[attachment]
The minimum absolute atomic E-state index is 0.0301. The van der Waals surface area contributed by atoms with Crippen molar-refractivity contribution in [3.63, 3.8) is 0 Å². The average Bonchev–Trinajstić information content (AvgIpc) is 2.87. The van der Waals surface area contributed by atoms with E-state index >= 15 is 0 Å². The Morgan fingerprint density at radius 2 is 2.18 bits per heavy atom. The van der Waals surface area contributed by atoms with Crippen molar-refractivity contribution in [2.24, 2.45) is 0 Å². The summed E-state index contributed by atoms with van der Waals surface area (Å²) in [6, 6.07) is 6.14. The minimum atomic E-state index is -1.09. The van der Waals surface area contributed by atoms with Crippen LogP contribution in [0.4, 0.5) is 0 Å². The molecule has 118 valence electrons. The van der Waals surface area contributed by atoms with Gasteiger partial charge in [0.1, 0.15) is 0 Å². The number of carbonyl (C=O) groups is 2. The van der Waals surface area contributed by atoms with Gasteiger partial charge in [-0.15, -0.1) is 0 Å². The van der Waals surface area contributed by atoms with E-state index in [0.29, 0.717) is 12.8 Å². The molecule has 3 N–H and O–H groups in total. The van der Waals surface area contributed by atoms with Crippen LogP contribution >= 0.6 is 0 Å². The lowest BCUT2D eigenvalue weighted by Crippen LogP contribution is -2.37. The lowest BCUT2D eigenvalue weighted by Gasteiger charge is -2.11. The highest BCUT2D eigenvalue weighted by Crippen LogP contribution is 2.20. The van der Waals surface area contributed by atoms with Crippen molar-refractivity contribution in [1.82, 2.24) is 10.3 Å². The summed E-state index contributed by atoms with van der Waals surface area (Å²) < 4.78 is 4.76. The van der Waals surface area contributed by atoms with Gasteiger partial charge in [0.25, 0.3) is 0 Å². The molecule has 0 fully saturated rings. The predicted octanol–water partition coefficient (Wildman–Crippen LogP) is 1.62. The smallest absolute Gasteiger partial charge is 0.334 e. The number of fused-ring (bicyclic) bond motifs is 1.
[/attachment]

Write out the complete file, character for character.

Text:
The minimum absolute atomic E-state index is 0.0301. The van der Waals surface area contributed by atoms with Crippen molar-refractivity contribution in [3.63, 3.8) is 0 Å². The average Bonchev–Trinajstić information content (AvgIpc) is 2.87. The van der Waals surface area contributed by atoms with E-state index >= 15 is 0 Å². The Morgan fingerprint density at radius 2 is 2.18 bits per heavy atom. The van der Waals surface area contributed by atoms with Crippen molar-refractivity contribution in [2.24, 2.45) is 0 Å². The summed E-state index contributed by atoms with van der Waals surface area (Å²) in [6, 6.07) is 6.14. The minimum atomic E-state index is -1.09. The van der Waals surface area contributed by atoms with Crippen LogP contribution in [0.4, 0.5) is 0 Å². The molecule has 118 valence electrons. The van der Waals surface area contributed by atoms with Gasteiger partial charge in [0.1, 0.15) is 0 Å². The number of carbonyl (C=O) groups is 2. The van der Waals surface area contributed by atoms with Gasteiger partial charge in [-0.15, -0.1) is 0 Å². The van der Waals surface area contributed by atoms with E-state index in [0.29, 0.717) is 12.8 Å². The molecule has 3 N–H and O–H groups in total. The van der Waals surface area contributed by atoms with Crippen LogP contribution >= 0.6 is 0 Å². The lowest BCUT2D eigenvalue weighted by Crippen LogP contribution is -2.37. The lowest BCUT2D eigenvalue weighted by Gasteiger charge is -2.11. The highest BCUT2D eigenvalue weighted by Crippen LogP contribution is 2.20. The van der Waals surface area contributed by atoms with Crippen molar-refractivity contribution in [1.82, 2.24) is 10.3 Å². The summed E-state index contributed by atoms with van der Waals surface area (Å²) < 4.78 is 4.76. The van der Waals surface area contributed by atoms with Gasteiger partial charge in [0.25, 0.3) is 0 Å². The molecule has 0 fully saturated rings. The predicted octanol–water partition coefficient (Wildman–Crippen LogP) is 1.62. The smallest absolute Gasteiger partial charge is 0.334 e. The number of fused-ring (bicyclic) bond motifs is 1.